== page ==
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Reviewed by Jack Magnus for Readers' Favorite
It Could Be Worse: A Girlfriend's Guide for Runners who Detest Running is a nonfiction sport and fitness book written by Beth Probst. Probst wants her readers to know they can be runners -- if that’s what they’d like to be. She doesn’t make any promises about finishing first or even in the first half of the finishers, but she does show you how to reach that finish line. Probst ran her first half-marathon in 2011, and she hasn’t stopped running yet. In this book, she shares what she refers to as “tips, tricks, and tales about what happens when you want to be a runner.” Much of what she shares is knowledge gleaned from the internet, books, and magazines; still more is gathered from other women runners who’ve been a part of the running experience with her. Along the way, the reader experiences vicariously the weeks of training preceding a big run; the carbo-loading night before; and the jitters and excitement moments of signing-in and waiting for the race to begin.
Probst’s book teems with advice on getting the right gear, finding training partners, and doing it all while still having the occasional pizza and beer bash and generally living life. The contributors’ stories enhance and build upon Probst’s story, and together they make the reader feel included in the grand and sometimes gruesome activity that is running. They share the glorious and the awful aspects; sparing no embarrassing details of when they first started and giving invaluable insights to those who’ve dreamed of running, but felt they couldn’t. Confirming that they’ve been there too.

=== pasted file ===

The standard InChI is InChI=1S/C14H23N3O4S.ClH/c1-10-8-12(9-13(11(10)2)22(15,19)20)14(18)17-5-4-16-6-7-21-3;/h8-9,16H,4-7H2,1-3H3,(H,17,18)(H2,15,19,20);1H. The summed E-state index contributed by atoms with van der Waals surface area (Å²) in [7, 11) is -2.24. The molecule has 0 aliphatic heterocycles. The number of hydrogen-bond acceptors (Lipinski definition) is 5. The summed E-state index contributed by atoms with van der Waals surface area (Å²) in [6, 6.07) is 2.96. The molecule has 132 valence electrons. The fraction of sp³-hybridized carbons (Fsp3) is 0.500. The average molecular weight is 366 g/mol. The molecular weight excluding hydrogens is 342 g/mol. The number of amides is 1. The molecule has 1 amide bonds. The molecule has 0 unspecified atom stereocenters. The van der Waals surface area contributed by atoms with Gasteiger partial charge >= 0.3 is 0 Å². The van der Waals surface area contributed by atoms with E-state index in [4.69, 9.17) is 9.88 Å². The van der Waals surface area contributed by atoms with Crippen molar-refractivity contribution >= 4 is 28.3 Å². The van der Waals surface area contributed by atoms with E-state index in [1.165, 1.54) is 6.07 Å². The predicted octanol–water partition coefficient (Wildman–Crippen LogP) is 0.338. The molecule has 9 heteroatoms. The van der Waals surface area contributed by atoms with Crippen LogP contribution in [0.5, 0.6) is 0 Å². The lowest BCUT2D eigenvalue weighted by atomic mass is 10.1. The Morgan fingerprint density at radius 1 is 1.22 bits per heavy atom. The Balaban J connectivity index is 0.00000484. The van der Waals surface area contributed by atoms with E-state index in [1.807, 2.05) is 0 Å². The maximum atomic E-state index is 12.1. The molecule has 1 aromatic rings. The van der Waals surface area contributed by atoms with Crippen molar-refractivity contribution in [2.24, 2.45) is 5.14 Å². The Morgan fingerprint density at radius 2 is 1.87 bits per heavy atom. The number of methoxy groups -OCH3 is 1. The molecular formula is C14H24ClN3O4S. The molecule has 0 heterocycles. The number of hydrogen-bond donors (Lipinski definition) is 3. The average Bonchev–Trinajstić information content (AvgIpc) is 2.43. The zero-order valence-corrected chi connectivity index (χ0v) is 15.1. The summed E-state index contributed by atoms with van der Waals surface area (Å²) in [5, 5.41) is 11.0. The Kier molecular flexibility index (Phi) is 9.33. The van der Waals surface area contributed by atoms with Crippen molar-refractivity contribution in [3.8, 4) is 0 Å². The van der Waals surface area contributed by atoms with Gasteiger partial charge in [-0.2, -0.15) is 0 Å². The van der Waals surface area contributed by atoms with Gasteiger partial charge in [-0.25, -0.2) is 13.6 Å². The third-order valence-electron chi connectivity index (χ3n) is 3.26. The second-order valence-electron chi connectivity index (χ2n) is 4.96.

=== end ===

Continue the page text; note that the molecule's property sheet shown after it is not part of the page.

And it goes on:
I was first inspired to start running after watching the Olympics years ago. As I read It Could be Worse, I remembered the awkwardness of those first clumsy steps I took, and the effort it was to reach the end of the block where I lived. And yes, each time I went out, I got further and felt stronger and began to realize that I had indeed become a runner. It’s a marvelous feeling. Probst gets that and shares it so eloquently in this decidedly different book on running. And while it’s geared toward women who hear the call and want to be part of the experience, this book is equally valuable for guys who’ve, for whatever reason, determined that they can’t run. Probst never guarantees she can whip her readers into shape and transform them into the gazelle-like leaders heading the pack in every marathon, but she does assure readers that they can actually complete a 5k, 10k, or any race by virtue of training, signing in, running the race and hitting that finish line. Anyone with a pulse will finish this book ready and feeling confident that they too can become a runner. It Could Be Worse is most highly recommended.